This is the station that never was. In 1937, the Southern Railway finalised plans outlining a four-platform layout just to the south of Eynsford Tunnel, on the Sevenoaks Bat & Ball route. Speculative in nature, the company envisaged large-scale house building to take place in the immediate area, especially now that the route had been electrified (this having occurred in 1935). Furthermore, the large expanse of land on the western side of the line had been set aside for London’s main international airport – the equivalent of Heathrow. The sleepy village of Eynsford and its immediate surroundings were to be totally transformed and had the plans actually been implemented, today the skies around this parish of Sevenoaks would have been littered with Jumbo Jets! The building of the station commenced shortly after the plans were published. As aforementioned, four platforms were to be in use here, their arrangement virtually identical to Swanley Junction station (which was to close in 1939): two faces for the main line and two for the airport branch. With reference to the latter, this would diverge from the line and curve round westwards, only trains heading in the southward direction being able to access it. The branch took a short course across a field to terminate at the airport terminals. The four prefabricated concrete platform faces were all to be linked by a footbridge of the same material, and all surfaces would have single-storey brick-built waiting accommodation. These would be supplemented with upward-slanting corrugated metal canopies. The main station building was to be sandwiched in-between the apex of the diverging lines and be of typical modern SR design: red brick in construction, it would have been a cross between Albany Park and Hastings stations. In fact, if one pays a visit to Bishopstone station in East Sussex, the building design which was to be used at Lullingstone can still be found in existence (Bishopstone itself only opening in response to proposed housing development in 1938).


It is perhaps ironic that World War II’s intervention ‘’saved’’ the area - sudden urbanisation was halted. On the outbreak of the conflict in 1939, the main line platforms were virtually complete, boasting their waiting accommodation and canopies. No work had begun on the infrastructure for the airport branch (although the four platform-span footbridge had been installed) and indeed, nothing did eventually commence. In 1944, conversion work began to transform the existing aerodrome at Heathrow into a Royal Air Force base, but this work was only semi-complete when the war ended. However, since it was partly-built, it provided a simpler and less costly solution to London’s main airport over the original plans at Lullingstone. The implementation of the Green Belt after the war also saw the Eynsford area protected from any significant development, which sealed the fate of the unfinished station and the proposed airport branch. In 1955, the year in which Heathrow’s Terminal 2 opened, demolition of the would-be Lullingstone station commenced. The corrugated metal canopies were, however, to be re-used, these going to Canterbury East, where the LC&DR overall roof was being dismantled. Whilst the brick buildings and footbridge were obliterated, the platforms were left standing and are still in existence to this day. The corrugated metal canopy valances from the proposed Lullingstone were replaced at Canterbury during a station refurbishment in 1988, which saw much more pleasing intricate types introduced. The canopy framework is, naturally, still of Lullingstone origin.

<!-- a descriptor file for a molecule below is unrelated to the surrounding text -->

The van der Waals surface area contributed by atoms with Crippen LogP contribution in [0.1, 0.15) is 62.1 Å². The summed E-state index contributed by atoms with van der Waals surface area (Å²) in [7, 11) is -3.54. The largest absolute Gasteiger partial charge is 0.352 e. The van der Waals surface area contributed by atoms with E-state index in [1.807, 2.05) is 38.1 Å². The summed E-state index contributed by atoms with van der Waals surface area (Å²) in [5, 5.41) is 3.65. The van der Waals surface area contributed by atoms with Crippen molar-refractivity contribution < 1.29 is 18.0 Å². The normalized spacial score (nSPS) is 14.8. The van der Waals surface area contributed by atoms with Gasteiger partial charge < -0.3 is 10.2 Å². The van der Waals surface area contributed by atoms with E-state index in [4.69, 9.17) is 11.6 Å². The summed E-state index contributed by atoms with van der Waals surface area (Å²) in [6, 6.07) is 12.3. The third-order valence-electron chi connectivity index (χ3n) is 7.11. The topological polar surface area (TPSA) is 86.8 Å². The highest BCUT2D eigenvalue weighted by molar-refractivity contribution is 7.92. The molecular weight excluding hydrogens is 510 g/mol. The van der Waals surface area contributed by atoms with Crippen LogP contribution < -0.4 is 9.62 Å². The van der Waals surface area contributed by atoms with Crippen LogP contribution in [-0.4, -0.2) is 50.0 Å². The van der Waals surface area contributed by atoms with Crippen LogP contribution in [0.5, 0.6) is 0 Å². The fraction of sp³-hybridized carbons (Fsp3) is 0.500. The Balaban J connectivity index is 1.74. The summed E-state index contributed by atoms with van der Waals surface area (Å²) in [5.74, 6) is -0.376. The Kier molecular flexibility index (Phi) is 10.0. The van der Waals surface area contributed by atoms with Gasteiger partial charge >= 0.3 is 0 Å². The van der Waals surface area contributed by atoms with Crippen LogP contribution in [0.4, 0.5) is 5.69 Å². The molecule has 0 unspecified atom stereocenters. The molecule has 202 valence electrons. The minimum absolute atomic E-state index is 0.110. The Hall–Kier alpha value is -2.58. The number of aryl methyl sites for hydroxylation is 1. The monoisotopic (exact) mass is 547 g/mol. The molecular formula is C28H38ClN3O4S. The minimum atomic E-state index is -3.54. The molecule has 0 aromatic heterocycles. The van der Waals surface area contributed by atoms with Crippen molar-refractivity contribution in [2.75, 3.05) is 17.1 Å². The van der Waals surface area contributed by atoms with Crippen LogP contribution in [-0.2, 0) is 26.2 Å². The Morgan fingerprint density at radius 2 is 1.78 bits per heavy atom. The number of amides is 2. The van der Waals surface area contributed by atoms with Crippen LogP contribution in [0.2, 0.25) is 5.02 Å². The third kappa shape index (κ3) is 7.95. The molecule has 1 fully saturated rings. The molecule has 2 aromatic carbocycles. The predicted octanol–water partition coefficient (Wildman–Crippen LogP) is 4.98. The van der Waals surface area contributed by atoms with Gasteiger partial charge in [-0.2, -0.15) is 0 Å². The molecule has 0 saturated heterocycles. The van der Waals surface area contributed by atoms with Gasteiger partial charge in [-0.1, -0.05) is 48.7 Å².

14th December 2006


This northward view reveals that both prefabricated concrete platform surfaces remain intact, although some

of the edging has since disappeared. A signal post now occupies part of what would have been the ''up'' platform.

Eynsford Tunnel is in the distance, and the field which was to accommodate the area's version of Heathrow

Airport is beyond the vegetation on the left. © David Glasspool


14th December 2006


A southward view reveals the ends of the platforms and, in the distance, Eynsford substation, the latter of which

is virtually identical to that still in evidence at Chelsfield. The absence of platform edging is evident here.

© David Glasspool


14th December 2006


A feature which can also still be seen is the former entrance to the footbridge. It is located on the ''down'' side

of the line, above the platforms - the station is in a cutting by this point. In the background is the field which

was earmarked for the international airport. The station had been partly financed by the Kemp Town Brewery

Company, which also owned the land planned for development. The distances of Heathrow and the proposed

Lullingstone airport from Central London are not too dissimilar: 14 miles and 17 miles out respectively.

© David Glasspool



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